Ms. Warira opened the discussion by outlining the central role that communication has played in bringing demographic dividend research to the forefront in Africa’s policymaking space. She outlined the importance of the demographic dividend to development across Africa. She raised the key point that the rapid expansion of the African population can be used to maximize economic growth if the right policies are put in place, which boost investments in population. Prioritizing the demographic dividend will lead to policies which encourage the provision of universal access to quality education, employment, and security. Ms. Warira outlined three important elements for effective communication with policymakers: framing, timing, and relationships. On framing, she noted the importance of presenting research so that it aligns with and supports the long-term development goals of policymakers in order to increase the probability of their receptiveness to the empirical evidence provided by experts. She used Cameroon as an example on the challenge of framing research when she described the role of socio-cultural sensitivities in preventing the implementation of policies that push for the reduction of fertility rates. Some religious and cultural factors can inhibit the demographic agenda as it can be perceived as pushing a western agenda of family planning and population control, rather than framed as a model for overall development. Another challenge that Ms. Warira underlined is the competitive nature of the policymaking space. For this reason, experts need to be intentional about the timing of presenting their work to policymakers and seize strategic moments to communicate. Ms. Warira completed her remarks by emphasizing the value of establishing relationships between demographic dividend experts and policymakers. Mutually beneficial dialogue and interactions between experts and policymakers will pave the way for prioritization of the demographic dividend, and for sustainable development in African countries.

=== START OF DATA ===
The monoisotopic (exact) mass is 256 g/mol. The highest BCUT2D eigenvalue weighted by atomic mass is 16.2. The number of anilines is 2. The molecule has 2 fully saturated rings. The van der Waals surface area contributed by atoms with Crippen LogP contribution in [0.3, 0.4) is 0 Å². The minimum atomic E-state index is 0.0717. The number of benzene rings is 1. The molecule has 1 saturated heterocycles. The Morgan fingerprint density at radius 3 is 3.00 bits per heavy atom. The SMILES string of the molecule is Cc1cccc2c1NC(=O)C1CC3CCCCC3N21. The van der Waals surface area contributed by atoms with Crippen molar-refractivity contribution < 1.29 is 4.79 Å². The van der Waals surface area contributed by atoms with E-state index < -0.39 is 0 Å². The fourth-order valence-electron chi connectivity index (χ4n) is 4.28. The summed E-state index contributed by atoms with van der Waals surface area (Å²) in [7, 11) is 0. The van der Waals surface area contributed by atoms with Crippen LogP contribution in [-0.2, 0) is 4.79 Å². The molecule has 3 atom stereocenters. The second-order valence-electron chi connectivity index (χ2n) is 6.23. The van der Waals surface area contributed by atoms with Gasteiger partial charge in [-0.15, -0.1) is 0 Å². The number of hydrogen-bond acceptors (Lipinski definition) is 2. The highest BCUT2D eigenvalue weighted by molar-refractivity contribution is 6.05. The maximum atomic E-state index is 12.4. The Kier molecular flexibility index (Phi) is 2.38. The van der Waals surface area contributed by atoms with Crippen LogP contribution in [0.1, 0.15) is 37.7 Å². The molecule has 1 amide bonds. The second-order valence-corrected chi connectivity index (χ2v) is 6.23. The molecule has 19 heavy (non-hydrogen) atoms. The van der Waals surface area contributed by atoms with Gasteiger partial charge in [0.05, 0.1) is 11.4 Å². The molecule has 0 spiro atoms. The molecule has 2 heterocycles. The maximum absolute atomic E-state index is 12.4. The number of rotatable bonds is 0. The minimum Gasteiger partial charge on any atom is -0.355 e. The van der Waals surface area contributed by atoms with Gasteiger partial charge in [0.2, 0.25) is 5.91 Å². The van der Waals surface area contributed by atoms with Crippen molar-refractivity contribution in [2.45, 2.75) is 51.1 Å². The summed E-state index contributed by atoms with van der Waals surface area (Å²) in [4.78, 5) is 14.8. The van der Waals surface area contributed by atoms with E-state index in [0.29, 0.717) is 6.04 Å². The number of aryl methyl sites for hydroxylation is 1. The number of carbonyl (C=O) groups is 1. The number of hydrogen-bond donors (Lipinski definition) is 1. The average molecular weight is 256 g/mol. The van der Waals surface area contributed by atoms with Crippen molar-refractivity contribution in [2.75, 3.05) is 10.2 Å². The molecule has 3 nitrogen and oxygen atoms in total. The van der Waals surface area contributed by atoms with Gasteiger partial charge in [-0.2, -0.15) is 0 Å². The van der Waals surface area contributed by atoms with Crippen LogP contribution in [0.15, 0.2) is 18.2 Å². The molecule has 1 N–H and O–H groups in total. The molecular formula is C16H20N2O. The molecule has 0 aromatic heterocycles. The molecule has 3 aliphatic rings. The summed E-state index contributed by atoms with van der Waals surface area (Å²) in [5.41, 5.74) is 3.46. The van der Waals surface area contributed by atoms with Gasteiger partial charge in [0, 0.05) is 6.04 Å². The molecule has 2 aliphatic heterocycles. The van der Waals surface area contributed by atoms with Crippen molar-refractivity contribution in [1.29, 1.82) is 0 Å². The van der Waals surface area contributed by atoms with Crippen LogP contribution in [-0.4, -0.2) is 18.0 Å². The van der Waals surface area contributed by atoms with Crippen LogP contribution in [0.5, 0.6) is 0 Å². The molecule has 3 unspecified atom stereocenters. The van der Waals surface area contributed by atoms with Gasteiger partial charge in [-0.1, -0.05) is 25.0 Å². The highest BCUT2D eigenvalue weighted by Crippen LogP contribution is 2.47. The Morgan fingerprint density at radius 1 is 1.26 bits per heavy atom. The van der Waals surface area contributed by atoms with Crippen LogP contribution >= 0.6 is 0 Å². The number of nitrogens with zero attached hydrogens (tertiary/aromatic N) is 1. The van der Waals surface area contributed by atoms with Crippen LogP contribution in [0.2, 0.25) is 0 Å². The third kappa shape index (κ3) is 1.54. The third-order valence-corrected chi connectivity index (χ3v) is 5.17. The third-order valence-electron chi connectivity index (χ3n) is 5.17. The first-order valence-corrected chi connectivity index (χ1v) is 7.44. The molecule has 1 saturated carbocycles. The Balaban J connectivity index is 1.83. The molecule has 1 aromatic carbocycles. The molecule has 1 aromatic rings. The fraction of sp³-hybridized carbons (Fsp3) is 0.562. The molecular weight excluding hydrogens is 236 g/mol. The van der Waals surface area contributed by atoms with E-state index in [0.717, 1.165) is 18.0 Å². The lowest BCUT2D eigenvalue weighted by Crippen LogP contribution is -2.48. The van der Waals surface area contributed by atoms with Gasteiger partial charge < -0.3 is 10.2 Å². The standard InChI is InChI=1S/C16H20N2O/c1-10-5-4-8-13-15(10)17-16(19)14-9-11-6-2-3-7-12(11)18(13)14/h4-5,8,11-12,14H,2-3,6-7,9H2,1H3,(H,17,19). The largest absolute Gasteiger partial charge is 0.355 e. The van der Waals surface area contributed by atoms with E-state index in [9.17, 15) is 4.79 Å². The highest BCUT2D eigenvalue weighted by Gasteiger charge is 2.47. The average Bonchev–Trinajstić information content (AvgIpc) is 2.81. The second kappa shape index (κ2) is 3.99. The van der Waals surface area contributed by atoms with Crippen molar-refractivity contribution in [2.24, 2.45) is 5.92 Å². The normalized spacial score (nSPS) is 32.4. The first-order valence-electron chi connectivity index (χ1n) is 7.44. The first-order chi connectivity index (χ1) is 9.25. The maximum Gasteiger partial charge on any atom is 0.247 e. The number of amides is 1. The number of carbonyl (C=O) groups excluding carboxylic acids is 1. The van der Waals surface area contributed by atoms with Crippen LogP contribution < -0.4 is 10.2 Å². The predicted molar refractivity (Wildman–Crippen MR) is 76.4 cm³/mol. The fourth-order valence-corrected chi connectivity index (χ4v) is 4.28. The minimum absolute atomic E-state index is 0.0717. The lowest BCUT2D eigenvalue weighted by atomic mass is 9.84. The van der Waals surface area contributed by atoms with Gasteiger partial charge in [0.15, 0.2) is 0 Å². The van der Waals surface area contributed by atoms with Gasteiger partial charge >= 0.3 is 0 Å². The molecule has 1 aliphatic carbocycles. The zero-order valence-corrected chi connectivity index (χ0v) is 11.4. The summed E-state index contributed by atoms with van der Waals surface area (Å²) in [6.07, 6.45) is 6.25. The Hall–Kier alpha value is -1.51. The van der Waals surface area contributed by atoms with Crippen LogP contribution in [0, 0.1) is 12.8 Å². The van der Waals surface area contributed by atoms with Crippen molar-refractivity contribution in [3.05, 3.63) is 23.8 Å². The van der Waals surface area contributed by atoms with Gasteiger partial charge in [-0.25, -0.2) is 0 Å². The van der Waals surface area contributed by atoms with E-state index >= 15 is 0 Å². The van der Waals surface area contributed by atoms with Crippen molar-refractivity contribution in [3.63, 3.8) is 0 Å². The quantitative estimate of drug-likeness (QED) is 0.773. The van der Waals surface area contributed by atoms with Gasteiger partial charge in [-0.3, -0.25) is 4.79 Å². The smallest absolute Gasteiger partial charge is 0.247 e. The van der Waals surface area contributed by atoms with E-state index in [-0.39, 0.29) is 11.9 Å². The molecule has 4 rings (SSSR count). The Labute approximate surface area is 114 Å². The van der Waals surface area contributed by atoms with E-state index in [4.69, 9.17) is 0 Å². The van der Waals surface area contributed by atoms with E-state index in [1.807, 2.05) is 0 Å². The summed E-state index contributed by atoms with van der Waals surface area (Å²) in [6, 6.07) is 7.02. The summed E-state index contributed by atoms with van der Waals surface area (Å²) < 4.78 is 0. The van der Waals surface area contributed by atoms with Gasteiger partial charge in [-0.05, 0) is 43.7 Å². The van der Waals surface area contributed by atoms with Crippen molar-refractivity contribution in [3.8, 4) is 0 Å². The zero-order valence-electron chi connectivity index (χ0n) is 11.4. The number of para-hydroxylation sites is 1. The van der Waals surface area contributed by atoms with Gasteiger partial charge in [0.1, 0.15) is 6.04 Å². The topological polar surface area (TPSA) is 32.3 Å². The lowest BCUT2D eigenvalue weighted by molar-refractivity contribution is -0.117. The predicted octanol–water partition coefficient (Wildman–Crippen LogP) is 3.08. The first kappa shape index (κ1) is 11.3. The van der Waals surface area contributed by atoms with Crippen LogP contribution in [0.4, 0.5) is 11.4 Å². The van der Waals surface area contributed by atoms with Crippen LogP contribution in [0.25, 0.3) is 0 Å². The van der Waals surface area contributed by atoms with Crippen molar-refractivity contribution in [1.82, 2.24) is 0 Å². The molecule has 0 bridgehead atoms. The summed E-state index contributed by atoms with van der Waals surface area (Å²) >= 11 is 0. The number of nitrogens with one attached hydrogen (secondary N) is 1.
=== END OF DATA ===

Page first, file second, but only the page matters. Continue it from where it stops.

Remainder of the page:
Ms. Erin Collinson focused her remarks on the successful communication mechanisms used to push evidence-based research to policymakers. Her key points were that it is essential to make evidence-based research as accessible as possible in order to increase the use of experts’ work in policymaking. Having knowledge of the target audience and providing clear and concise research with informative bullet points or takeaways enhances the effectiveness of communication with policymakers. Ms. Collinson also emphasized the importance of seeking diverse outlets for getting research across to policymakers, such as blog posts or podcasts. Furthermore, Ms. Collinson highlighted the effectiveness of building relationships between experts, the development community, and policymakers. Strong relationships precede the establishment of working groups that produce evidence-based reports, which enhance the impact of policies. Finally, Ms. Collinson underlined the fact that policymaking is a non-linear and lengthy process. As such, patience is required when seeking results. It is thus essential to continue seeking out windows of opportunity as ongoing developments may give new relevance to conversations centered on different policies.